In the context of football, that might be not coaching the defending team and exclusively coaching attacking players as your learning objective centres on build-up play and shooting. Further down the line, though, the same session can be delivered with you as the coach flipping the focus of the session on its head and coach defending players instead.

Assistant coaches are there to help, and that doesn’t just mean collecting balls to keep the session flowing (though that is a major help). If you have a squad of 18 players turn up to training, delivering a session to keep every player engaged on your own is going to be difficult if not impossible. Use your assistant to take groups of players – which is useful if the session you have planned is best delivered with a small number of participants. Split your training area into two or three areas (space permitting) with players given better attention by their coaches.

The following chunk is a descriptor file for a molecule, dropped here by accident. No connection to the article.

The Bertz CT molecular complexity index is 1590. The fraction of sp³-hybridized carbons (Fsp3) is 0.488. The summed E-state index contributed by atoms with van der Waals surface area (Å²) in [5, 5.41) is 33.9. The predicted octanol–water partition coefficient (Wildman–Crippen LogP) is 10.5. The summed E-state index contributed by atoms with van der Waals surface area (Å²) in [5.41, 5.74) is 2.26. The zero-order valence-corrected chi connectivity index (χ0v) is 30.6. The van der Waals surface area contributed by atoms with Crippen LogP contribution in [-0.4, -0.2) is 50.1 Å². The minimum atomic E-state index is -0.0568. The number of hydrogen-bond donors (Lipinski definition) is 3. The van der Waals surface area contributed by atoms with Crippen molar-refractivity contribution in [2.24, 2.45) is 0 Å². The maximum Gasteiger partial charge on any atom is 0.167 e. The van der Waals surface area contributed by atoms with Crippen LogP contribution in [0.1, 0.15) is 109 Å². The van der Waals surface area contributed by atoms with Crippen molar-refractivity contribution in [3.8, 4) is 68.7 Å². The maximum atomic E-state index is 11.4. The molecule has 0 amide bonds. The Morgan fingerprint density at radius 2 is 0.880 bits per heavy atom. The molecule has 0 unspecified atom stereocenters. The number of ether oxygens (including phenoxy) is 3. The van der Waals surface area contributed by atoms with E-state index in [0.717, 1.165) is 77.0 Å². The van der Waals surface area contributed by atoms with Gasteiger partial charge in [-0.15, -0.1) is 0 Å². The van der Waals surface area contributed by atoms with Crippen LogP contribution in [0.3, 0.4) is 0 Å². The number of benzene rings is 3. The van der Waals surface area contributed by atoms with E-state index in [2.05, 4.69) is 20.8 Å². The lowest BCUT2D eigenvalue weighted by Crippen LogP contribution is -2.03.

Include Assistant Coaches

As we have already touched upon, assistant coaches are invaluable, and they do make life so much easier. They must have an understanding of the planned session to allow them to assist your delivery as best as possible. This will allow your assistant coach to explain to players anything they are struggling to understand without taking you away from delivering the session.

Bouncing ideas off your assistant coaches is a healthy practice. Every coach will have their ideas and your assistant is no different. Collaborating and incorporating their ideas will increase the standard of the session, as well as helping your assistant to improve as a coach by using their ideas – rather than having them standing around idle.

Results Driven

Depending on the environment you are coaching in, results may well be important. At grassroots level, it is the continued development and enjoyment of the players that are important while senior level sports are highly competitive. The long and short of it is that you may need positive results to retain your position as a coach.

That means that the approach to coaching differs from a grassroots coach, that can plan for the long-term. When results matter, coaches adopt a far more short-term attitude and, with that, often deliver more reactive training sessions.